The second group comprises seven imperial tetradrachms, also from the Antioch mint,4 bearing portraits of Nero, Galba, Titus, together with dates running from ς/HP (59-60 A.D.) under Nero to '′Eτoυς Γ (72-73 A.D.) under Titus. These coins, too, all show evidences of long circulation and, in fact, are hardly less worn than nos. 1 to 15.
Thus between the first and second groups of tetradrachms our hoard displays a hiatus of over eighty years duration unrelieved by even a single specimen of the rather common tetradrachm struck at Antioch by Augustus bearirfg his portrait and a representation of the seated Tyche. This fact, while curious, is not without precedent. The identical phenomenon recurs in a much larger hoard from Nineveh which has recently been published by Dr. Hill.5 In this there turned up no less than one hundred and twenty-one of the posthumous Seleucid type tetradrachms from Roman Antioch, together with a few tetradrachms of Nero (the earliest, as in our hoard, dated ς/HP or 59/60 A.D.) and his successors. Apparently, then, in and about the Mesopotamian region these posthumous Seleucid coins continued to circulate in considerable numbers down to a comparatively late date.6
The third group contains six imperial denarii from the mint at Rome, all being in a good, some in even a fine state of preservation. The earliest is a denarius of Trajan issued between the years 114 and 117 A.D.; the latest are a denarius of Commodus (struck in 184-5 A.D.) and an undated one of his wife Crispina issued about the same time. In other words we have here a group of six coins, better preserved than any of those in the first and second groups, struck between the years circa 114 and 185 A.D. Not only do they thus cover a period of some seventy years but their earliest is later by over forty years than the latest issue (no. 22) of the immediately preceding group. This contrasts with the above-mentioned Nineveh hoard which contained an unbroken series of denarii running from Galba to and including the dynasty of the Severi and thus are closely linked, in point of time, with the accompanying imperial tetradrachms of the Antioch mint.
Lastly, and strangest of all in view of what precedes, comes the solitary antoninianus (no. 29) bearing the portrait of Valerian Senior. This coin is known7 to have been struck between the years 253 and 260 A.D. and is thus nearly seventy years later than the latest issues (nos. 27 and 28) of Group III! Thus the Fifth Dura Hoard represents a rather curious state of affairs somewhat difficult to explain. According to the excavators and to Dr. Bellinger who had charge of the cleaning, there can be no doubt but that the coins had all been amalgamated by corrosion into a single lump, thus proving beyond any possible doubt that the hoard before us is intact and that the coins were buried at one and the same time.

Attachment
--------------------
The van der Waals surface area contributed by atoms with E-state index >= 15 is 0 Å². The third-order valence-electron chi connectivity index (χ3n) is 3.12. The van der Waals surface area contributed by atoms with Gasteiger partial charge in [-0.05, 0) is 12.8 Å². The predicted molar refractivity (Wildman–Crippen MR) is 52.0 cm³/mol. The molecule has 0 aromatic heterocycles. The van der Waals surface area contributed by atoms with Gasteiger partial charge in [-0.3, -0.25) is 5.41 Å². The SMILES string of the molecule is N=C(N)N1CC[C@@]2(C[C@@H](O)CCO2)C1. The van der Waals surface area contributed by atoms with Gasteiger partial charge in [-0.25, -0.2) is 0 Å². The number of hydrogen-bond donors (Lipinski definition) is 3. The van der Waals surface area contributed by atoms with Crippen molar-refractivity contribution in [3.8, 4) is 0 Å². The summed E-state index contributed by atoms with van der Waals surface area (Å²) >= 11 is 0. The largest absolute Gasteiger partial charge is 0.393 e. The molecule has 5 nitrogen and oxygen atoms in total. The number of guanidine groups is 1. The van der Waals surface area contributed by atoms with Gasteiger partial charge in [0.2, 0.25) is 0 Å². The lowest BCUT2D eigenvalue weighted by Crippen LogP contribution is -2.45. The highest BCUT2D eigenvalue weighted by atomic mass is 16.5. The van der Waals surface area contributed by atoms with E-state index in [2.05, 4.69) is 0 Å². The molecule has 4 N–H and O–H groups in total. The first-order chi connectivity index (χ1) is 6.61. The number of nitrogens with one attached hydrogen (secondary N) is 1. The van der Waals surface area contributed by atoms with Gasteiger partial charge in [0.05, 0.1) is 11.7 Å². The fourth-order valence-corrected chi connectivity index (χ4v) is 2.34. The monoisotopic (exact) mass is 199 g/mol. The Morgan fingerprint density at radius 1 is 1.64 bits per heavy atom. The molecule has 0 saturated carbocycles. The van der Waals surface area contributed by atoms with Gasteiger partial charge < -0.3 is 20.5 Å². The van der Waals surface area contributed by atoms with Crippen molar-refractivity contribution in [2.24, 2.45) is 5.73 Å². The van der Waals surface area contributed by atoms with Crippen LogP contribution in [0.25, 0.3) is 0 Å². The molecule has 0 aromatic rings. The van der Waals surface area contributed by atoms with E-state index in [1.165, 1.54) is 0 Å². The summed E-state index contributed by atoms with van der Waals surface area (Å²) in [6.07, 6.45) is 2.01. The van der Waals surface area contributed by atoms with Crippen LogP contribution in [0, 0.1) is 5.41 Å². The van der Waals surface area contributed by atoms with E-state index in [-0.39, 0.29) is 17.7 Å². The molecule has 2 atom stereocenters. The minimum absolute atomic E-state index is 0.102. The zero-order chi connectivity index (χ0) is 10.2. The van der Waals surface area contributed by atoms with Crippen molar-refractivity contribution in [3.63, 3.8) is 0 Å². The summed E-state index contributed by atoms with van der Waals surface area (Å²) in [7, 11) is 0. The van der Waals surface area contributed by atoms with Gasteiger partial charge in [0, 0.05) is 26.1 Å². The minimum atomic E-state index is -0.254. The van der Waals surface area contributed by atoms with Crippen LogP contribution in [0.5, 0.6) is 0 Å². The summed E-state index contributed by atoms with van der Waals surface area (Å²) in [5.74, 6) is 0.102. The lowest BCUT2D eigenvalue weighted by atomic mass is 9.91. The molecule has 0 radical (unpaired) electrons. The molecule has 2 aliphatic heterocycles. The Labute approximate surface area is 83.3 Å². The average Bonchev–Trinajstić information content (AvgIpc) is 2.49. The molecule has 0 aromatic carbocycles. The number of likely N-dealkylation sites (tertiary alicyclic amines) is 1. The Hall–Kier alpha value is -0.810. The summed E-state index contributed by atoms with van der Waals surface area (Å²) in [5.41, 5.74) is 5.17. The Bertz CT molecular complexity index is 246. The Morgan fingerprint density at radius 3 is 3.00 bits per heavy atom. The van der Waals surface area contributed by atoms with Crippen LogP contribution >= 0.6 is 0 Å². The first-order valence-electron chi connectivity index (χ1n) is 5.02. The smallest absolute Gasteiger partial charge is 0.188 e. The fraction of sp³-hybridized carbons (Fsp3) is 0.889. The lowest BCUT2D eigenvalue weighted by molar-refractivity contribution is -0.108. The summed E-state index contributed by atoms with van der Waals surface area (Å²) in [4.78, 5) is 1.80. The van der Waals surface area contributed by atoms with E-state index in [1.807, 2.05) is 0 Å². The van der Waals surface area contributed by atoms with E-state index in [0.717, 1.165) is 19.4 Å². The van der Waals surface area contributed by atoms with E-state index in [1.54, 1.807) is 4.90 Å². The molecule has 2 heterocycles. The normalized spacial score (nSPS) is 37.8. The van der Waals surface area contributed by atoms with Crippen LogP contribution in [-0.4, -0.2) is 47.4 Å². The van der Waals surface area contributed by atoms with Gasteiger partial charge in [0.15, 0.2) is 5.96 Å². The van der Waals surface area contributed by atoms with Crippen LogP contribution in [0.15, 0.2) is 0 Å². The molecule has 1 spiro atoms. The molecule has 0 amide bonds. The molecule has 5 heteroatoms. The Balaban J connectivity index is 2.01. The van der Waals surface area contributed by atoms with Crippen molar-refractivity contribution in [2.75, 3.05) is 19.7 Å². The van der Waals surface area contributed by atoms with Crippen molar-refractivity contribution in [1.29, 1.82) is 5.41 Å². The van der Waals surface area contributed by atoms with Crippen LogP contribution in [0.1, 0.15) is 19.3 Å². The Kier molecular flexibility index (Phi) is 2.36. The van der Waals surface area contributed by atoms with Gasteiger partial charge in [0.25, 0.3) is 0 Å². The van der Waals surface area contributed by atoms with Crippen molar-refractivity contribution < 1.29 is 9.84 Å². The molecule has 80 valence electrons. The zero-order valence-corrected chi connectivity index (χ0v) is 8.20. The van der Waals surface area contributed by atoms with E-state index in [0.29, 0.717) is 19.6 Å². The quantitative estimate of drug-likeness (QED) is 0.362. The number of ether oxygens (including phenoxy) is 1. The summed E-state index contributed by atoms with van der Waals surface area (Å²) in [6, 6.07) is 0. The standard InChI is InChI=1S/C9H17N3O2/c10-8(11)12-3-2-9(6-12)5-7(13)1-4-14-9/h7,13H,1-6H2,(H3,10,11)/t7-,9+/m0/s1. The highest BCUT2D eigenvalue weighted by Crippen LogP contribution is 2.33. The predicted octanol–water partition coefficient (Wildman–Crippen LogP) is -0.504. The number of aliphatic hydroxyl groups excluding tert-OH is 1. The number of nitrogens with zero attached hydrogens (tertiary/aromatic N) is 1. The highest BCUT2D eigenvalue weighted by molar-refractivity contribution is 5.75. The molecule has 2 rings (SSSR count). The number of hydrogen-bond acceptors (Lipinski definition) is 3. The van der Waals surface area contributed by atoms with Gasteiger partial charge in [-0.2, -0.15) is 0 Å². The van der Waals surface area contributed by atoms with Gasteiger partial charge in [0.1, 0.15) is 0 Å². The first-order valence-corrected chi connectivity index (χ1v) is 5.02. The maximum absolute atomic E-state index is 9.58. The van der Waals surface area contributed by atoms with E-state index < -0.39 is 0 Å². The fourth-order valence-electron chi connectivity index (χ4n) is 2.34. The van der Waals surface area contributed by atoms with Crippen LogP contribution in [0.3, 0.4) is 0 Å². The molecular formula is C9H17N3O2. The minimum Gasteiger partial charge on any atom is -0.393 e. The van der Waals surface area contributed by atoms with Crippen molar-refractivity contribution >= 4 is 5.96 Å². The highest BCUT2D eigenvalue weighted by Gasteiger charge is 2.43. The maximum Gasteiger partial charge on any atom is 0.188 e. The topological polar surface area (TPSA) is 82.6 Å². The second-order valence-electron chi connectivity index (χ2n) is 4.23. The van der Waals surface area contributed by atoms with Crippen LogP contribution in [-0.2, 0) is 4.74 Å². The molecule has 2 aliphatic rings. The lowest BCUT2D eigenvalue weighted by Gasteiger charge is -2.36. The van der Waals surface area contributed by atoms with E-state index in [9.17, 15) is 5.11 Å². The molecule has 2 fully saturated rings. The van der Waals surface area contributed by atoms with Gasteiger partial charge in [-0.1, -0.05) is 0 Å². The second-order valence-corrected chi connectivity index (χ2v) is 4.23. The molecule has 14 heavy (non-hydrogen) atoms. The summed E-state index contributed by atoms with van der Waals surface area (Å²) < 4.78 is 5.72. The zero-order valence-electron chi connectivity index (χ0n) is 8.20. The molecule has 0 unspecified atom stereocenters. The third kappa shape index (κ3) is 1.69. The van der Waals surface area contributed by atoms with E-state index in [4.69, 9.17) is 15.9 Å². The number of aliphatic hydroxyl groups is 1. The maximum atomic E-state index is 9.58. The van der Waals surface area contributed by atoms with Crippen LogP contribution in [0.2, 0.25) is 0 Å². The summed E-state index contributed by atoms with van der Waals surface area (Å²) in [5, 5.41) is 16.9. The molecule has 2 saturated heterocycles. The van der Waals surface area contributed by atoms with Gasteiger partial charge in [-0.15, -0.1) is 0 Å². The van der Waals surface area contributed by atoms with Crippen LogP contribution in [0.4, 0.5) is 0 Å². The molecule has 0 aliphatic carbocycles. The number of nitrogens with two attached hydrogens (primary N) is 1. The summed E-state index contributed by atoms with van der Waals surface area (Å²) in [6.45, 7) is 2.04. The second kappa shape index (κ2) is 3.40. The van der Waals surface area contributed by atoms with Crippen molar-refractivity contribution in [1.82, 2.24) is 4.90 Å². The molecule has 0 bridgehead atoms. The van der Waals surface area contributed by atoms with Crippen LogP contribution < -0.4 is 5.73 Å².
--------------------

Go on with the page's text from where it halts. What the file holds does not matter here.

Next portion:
Leaving aside no. 29, whose present poor condition allows of no conjecture as to its original state of preservation when buried, the three first groups show varying stages of wear proportionate to their several ages. Thus, Group I is entirely composed of very much worn coins. Group II, as a whole, is somewhat less worn and one of its specimens (no. 19) is actually still in a very good state of preservation. Group III is composed of even better preserved coins than the immediately preceding lot, some of the pieces showing but slight signs of circulation. If the hoard had ended here one would be justified in considering it to have been put away some time in the reign of Commodus, or shortly afterwards. One would sur- mise that its former owner had felt a peculiar predilection for tetradrachms of the posthumous Philip Philadelphus type and had thereunto added others of Nero, Galba and Titus, the while (following some idiosyncracy of his own) rejecting the at least equally common tetradrachms of Augustus, Vespasian and Trajan—to say nothing of the somewhat scarcer but far from rare tetradrachms of Domitian, Nerva, Hadrian, Marcus Aurelius and the young Commodus. Neither any available analysis nor the experiences of many years of active collecting would suggest that the rejected types represent coins of poorer alloy than those actually chosen. The denarii (nos. 23-8) accompanying the tetradrachms were probably selected because of their generally good condition, earlier denarii from Nero to Trajan being by circa 190 A.D. presumably already in a noticeably more worn condition. The total absence of denarii of Hadrian and Antoninus Pius would suggest that the accumulation of Group III, at least, took place after the Parthian conquests of Lucius Verus and the absorption of the Dura-Europos district into the Roman Empire.